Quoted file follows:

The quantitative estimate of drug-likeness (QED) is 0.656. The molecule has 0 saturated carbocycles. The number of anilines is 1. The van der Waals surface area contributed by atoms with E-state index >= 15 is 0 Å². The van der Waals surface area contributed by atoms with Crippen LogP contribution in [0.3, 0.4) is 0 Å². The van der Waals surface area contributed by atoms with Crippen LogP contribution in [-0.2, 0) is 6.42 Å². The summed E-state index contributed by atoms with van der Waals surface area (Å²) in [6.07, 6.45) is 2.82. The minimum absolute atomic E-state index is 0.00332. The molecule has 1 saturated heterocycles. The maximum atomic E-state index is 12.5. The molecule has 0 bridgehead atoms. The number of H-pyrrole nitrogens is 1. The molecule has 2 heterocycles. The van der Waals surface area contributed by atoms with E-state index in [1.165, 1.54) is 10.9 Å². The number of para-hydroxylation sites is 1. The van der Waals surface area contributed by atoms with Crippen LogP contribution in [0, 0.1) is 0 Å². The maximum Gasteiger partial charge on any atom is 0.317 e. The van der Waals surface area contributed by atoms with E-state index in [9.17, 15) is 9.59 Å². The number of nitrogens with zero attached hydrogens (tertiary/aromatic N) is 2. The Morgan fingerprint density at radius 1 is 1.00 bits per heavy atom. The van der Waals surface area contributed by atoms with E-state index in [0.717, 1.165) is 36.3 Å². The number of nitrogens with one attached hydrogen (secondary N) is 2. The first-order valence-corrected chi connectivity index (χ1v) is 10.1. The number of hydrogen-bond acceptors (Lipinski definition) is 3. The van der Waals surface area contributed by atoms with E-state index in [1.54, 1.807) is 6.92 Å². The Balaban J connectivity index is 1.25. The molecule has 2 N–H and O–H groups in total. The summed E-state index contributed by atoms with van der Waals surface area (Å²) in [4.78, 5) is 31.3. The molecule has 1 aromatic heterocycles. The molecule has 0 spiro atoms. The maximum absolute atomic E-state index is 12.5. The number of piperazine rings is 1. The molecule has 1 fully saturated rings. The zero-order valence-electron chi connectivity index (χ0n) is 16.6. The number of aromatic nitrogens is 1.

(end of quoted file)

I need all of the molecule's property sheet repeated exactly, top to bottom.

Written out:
The quantitative estimate of drug-likeness (QED) is 0.656. The molecule has 0 saturated carbocycles. The number of anilines is 1. The van der Waals surface area contributed by atoms with E-state index >= 15 is 0 Å². The van der Waals surface area contributed by atoms with Crippen LogP contribution in [0.3, 0.4) is 0 Å². The van der Waals surface area contributed by atoms with Crippen LogP contribution in [-0.2, 0) is 6.42 Å². The summed E-state index contributed by atoms with van der Waals surface area (Å²) in [6.07, 6.45) is 2.82. The minimum absolute atomic E-state index is 0.00332. The molecule has 1 saturated heterocycles. The maximum atomic E-state index is 12.5. The molecule has 0 bridgehead atoms. The number of H-pyrrole nitrogens is 1. The molecule has 2 heterocycles. The van der Waals surface area contributed by atoms with E-state index in [1.165, 1.54) is 10.9 Å². The number of para-hydroxylation sites is 1. The van der Waals surface area contributed by atoms with Crippen LogP contribution in [0, 0.1) is 0 Å². The maximum Gasteiger partial charge on any atom is 0.317 e. The van der Waals surface area contributed by atoms with E-state index in [9.17, 15) is 9.59 Å². The number of nitrogens with zero attached hydrogens (tertiary/aromatic N) is 2. The Morgan fingerprint density at radius 1 is 1.00 bits per heavy atom. The van der Waals surface area contributed by atoms with E-state index in [0.717, 1.165) is 36.3 Å². The number of nitrogens with one attached hydrogen (secondary N) is 2. The first-order valence-corrected chi connectivity index (χ1v) is 10.1. The number of hydrogen-bond acceptors (Lipinski definition) is 3. The van der Waals surface area contributed by atoms with E-state index in [1.54, 1.807) is 6.92 Å². The Balaban J connectivity index is 1.25. The molecule has 2 N–H and O–H groups in total. The summed E-state index contributed by atoms with van der Waals surface area (Å²) in [4.78, 5) is 31.3. The molecule has 1 aromatic heterocycles. The molecule has 0 spiro atoms. The maximum absolute atomic E-state index is 12.5. The number of piperazine rings is 1. The molecule has 1 fully saturated rings. The zero-order valence-electron chi connectivity index (χ0n) is 16.6. The number of aromatic nitrogens is 1.